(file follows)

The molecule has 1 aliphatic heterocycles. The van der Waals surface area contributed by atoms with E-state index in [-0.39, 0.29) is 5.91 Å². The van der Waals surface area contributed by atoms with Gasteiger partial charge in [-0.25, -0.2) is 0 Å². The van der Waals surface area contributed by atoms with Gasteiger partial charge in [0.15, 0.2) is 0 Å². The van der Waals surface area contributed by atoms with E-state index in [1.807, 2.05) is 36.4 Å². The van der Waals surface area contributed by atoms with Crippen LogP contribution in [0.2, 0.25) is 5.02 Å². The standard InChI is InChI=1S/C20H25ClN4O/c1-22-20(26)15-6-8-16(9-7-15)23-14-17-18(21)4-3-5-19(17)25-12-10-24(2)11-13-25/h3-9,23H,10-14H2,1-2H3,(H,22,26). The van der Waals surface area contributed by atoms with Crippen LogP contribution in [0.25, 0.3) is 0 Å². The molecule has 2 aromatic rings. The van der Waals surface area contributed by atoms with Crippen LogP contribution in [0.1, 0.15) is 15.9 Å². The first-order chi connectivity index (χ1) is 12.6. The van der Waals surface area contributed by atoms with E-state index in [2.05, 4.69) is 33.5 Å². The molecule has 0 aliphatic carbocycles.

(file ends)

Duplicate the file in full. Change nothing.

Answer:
The molecule has 1 aliphatic heterocycles. The van der Waals surface area contributed by atoms with E-state index in [-0.39, 0.29) is 5.91 Å². The van der Waals surface area contributed by atoms with Gasteiger partial charge in [-0.25, -0.2) is 0 Å². The van der Waals surface area contributed by atoms with Gasteiger partial charge in [0.15, 0.2) is 0 Å². The van der Waals surface area contributed by atoms with E-state index in [1.807, 2.05) is 36.4 Å². The van der Waals surface area contributed by atoms with Crippen LogP contribution in [0.2, 0.25) is 5.02 Å². The standard InChI is InChI=1S/C20H25ClN4O/c1-22-20(26)15-6-8-16(9-7-15)23-14-17-18(21)4-3-5-19(17)25-12-10-24(2)11-13-25/h3-9,23H,10-14H2,1-2H3,(H,22,26). The van der Waals surface area contributed by atoms with Crippen LogP contribution in [0.25, 0.3) is 0 Å². The molecule has 2 aromatic rings. The van der Waals surface area contributed by atoms with Crippen LogP contribution in [0.1, 0.15) is 15.9 Å². The first-order chi connectivity index (χ1) is 12.6. The van der Waals surface area contributed by atoms with E-state index in [2.05, 4.69) is 33.5 Å². The molecule has 0 aliphatic carbocycles.